The Basics Travel News

United Airline Miles Won’t Expire – Is That a Good Thing?

United miles
Written by Charlie

It is official: United Airlines will not allow miles to expire anymore. But, is this a good thing? This will leave a lot of miles on the books so what will happen?

United Airlines sent out an e-mail last week that trumpeted the news – “It’s Official: Miles No Longer expire.” For the longest time, United Airline miles would expire after 18 months of no activity. But, now, they will not. Is that good news for us, overall?

If United is Not Expiring Miles, How Are They Going to Make Up That Revenue?

Here’s the thing with miles expiring – it is actually a nice, lucrative thing for airline programs. The reason is that you have to have some activity within 18 months (or 24 months) to ensure that they miles you already earned will not expire. For those of us savvy with programs, we either never let it get to that point or reset the clock with something like a $.99 purchase through a shopping portal.

United Made Good Money on Miles Expiring

With the many, many travelers that earn miles and do not study the program and award charts like we do, they get the e-mails about miles expiring and they sometimes panic and buy miles to keep the account alive and well – it may not be much but it could be around $20. That amount really adds up with the many travelers that want to keep their miles alive!

The other way that programs offer as a way to keep the miles alive is through holding an airline credit card. Since anything charged to it will count as activity (since you earn airline miles with spending) an the annual fee being charged will let you keep it open as well, it is easy enough to not even care – so long as you have the airline credit card. In many cases, that is around a $95 annual fee. More money for the airline.

Finally, what about the people that do let their miles expire? Well, they need to pay a reinstatement fee (which United still requires for any miles that expired prior to July 2019 – and as long as only expired within the last 18 months). There is a “sale” from United on that now but it would still cost people between $35 – $490 to get back miles they had already earned in the first place – which made United money already!

The alternative is to do a challenge which is also on sale and costs $70 and involves giving more money to United through a flight or a new credit card from United. Either way, United makes money on your loss.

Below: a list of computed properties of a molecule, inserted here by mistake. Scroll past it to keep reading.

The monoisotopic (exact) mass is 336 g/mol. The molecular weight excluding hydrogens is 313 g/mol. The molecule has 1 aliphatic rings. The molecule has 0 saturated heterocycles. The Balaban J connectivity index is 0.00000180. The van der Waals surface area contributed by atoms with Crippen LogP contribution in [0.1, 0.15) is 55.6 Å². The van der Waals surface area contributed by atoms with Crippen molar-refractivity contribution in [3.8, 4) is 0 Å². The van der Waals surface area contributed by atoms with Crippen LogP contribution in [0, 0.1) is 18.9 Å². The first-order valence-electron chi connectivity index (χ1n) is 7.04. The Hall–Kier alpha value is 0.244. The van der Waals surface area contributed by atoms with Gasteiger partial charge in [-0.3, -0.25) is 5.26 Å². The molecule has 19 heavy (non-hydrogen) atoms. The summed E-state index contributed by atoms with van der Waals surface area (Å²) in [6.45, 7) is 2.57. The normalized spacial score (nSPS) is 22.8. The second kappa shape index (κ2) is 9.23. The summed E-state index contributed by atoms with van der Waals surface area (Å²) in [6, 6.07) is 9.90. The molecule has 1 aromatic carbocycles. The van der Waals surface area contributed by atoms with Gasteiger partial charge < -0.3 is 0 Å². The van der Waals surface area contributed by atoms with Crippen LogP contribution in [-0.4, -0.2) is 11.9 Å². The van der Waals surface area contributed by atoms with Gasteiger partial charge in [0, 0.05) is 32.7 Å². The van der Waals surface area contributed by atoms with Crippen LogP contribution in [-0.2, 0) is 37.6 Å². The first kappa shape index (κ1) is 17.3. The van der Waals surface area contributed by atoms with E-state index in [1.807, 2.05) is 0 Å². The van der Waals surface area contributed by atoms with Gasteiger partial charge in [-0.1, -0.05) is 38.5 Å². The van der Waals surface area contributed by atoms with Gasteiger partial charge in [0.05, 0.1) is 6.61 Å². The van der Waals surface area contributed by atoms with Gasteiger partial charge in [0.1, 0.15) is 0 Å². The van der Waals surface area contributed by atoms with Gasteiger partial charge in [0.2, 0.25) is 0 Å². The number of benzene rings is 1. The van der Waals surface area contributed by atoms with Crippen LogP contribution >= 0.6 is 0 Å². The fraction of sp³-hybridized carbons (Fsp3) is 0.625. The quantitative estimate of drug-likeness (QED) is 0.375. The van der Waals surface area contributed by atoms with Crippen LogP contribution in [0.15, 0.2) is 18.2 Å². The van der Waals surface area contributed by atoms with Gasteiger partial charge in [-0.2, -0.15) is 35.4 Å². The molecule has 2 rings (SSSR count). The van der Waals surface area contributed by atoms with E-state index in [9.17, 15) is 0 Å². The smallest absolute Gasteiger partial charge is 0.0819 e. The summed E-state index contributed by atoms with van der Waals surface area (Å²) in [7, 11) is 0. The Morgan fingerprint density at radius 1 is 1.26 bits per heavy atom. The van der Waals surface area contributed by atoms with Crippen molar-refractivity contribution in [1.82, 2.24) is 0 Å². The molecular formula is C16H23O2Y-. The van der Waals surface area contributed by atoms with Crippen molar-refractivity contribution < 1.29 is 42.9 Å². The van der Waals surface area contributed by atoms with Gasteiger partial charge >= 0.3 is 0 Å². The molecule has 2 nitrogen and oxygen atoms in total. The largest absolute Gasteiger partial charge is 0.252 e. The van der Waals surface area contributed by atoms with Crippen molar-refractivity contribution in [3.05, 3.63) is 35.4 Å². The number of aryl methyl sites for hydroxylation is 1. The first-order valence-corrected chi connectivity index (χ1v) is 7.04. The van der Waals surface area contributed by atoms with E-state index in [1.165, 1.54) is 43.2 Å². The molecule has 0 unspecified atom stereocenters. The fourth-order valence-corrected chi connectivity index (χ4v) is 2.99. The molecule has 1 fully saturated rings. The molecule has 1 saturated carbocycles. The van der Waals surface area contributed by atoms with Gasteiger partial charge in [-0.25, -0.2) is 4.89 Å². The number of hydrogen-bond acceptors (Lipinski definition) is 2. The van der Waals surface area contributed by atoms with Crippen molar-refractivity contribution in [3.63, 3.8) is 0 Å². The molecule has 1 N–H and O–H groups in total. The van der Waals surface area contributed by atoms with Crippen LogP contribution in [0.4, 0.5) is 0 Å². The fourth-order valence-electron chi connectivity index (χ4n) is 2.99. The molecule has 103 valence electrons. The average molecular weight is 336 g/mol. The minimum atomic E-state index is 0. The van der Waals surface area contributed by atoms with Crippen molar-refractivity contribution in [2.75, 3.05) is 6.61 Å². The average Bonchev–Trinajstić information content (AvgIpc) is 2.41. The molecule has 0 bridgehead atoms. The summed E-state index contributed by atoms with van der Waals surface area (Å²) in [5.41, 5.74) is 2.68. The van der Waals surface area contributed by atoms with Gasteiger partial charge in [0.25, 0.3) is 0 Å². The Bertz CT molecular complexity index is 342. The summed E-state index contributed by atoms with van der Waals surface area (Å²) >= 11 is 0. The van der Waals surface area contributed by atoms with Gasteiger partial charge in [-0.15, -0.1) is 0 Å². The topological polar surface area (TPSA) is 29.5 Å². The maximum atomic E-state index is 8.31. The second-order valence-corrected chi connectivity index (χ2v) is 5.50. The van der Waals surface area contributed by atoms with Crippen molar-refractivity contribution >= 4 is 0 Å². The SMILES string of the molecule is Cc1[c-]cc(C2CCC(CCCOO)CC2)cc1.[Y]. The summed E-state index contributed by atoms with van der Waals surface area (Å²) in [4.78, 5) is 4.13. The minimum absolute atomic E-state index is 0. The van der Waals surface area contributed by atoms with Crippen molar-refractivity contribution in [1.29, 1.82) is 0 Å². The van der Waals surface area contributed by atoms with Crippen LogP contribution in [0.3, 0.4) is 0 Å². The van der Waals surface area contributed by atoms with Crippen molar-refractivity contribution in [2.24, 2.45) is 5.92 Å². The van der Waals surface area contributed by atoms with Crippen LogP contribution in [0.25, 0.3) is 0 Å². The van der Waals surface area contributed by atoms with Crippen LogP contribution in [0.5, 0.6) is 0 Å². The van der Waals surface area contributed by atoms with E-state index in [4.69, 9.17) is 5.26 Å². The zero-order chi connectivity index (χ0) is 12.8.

So, Where Will United Make Up This Lost Revenue Now That Miles Do Not Expire?

Enter November, 2019! That is when United will ditch their award charts and can then charge pretty much whatever they want for awards. Since Delta and United like to copy each other with everything, just look at how Delta has done it with award charts. Business flights are much more expensive 90% of the time while they run flash sales on economy awards around the globe.

United will still be able to clear a massive amount of miles off their books by charging more for the same awards that cost fixed rates now.

So why did United announce they were ending mileage expiration? They will still be making a lot of money and clearing miles after the loss of the award charts but by announcing this “customer friendly” move now, they can seem kind and measured as they consider their customers.

But, they would never have made this move if they could not clear miles away another way which is why November is not going to be a nice time for many of us that love the United MileagePlus program for great awards.

To answer the opening question – yes, it is a good thing that miles will not expire going forward. But, it is not a totally free gesture from United as it will be balanced soon.

Featured image courtesy Markus Mainka / Shutterstock.com

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About the author

Charlie

Charlie has been an avid traveler and runner for many years. He has run in marathons around the world for less than it would cost to travel to the next town - all as a result of collecting and using miles and points. Over the years, he has flown hundreds of thousands of miles and collected millions of miles and points.
Now he uses this experience and knowledge to help others through Running with Miles.

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